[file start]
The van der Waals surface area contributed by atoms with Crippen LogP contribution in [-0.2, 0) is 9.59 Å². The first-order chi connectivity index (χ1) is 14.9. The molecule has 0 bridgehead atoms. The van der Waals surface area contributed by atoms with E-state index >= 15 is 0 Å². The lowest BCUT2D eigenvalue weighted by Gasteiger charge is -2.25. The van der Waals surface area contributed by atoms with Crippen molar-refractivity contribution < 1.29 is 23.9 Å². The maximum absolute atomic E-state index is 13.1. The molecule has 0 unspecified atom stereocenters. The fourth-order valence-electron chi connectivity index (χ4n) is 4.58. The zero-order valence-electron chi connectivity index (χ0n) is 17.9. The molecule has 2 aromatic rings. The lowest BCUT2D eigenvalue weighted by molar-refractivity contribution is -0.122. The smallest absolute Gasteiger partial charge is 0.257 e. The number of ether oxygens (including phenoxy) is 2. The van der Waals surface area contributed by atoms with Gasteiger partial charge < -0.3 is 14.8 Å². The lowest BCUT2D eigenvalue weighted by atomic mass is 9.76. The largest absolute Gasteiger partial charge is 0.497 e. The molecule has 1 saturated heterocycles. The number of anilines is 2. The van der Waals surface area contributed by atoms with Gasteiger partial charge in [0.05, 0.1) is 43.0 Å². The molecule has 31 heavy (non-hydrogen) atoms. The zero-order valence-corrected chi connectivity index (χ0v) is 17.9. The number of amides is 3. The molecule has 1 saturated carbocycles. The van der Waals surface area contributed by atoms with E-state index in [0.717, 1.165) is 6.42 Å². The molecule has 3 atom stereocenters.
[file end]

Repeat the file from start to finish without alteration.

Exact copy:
The van der Waals surface area contributed by atoms with Crippen LogP contribution in [-0.2, 0) is 9.59 Å². The first-order chi connectivity index (χ1) is 14.9. The molecule has 0 bridgehead atoms. The van der Waals surface area contributed by atoms with E-state index >= 15 is 0 Å². The lowest BCUT2D eigenvalue weighted by Gasteiger charge is -2.25. The van der Waals surface area contributed by atoms with Crippen molar-refractivity contribution < 1.29 is 23.9 Å². The maximum absolute atomic E-state index is 13.1. The molecule has 0 unspecified atom stereocenters. The fourth-order valence-electron chi connectivity index (χ4n) is 4.58. The zero-order valence-electron chi connectivity index (χ0n) is 17.9. The molecule has 2 aromatic rings. The lowest BCUT2D eigenvalue weighted by molar-refractivity contribution is -0.122. The smallest absolute Gasteiger partial charge is 0.257 e. The number of ether oxygens (including phenoxy) is 2. The van der Waals surface area contributed by atoms with Gasteiger partial charge < -0.3 is 14.8 Å². The lowest BCUT2D eigenvalue weighted by atomic mass is 9.76. The largest absolute Gasteiger partial charge is 0.497 e. The molecule has 1 saturated heterocycles. The number of anilines is 2. The van der Waals surface area contributed by atoms with Gasteiger partial charge in [0.05, 0.1) is 43.0 Å². The molecule has 31 heavy (non-hydrogen) atoms. The zero-order valence-corrected chi connectivity index (χ0v) is 17.9. The number of amides is 3. The molecule has 1 saturated carbocycles. The van der Waals surface area contributed by atoms with E-state index in [0.717, 1.165) is 6.42 Å². The molecule has 3 atom stereocenters.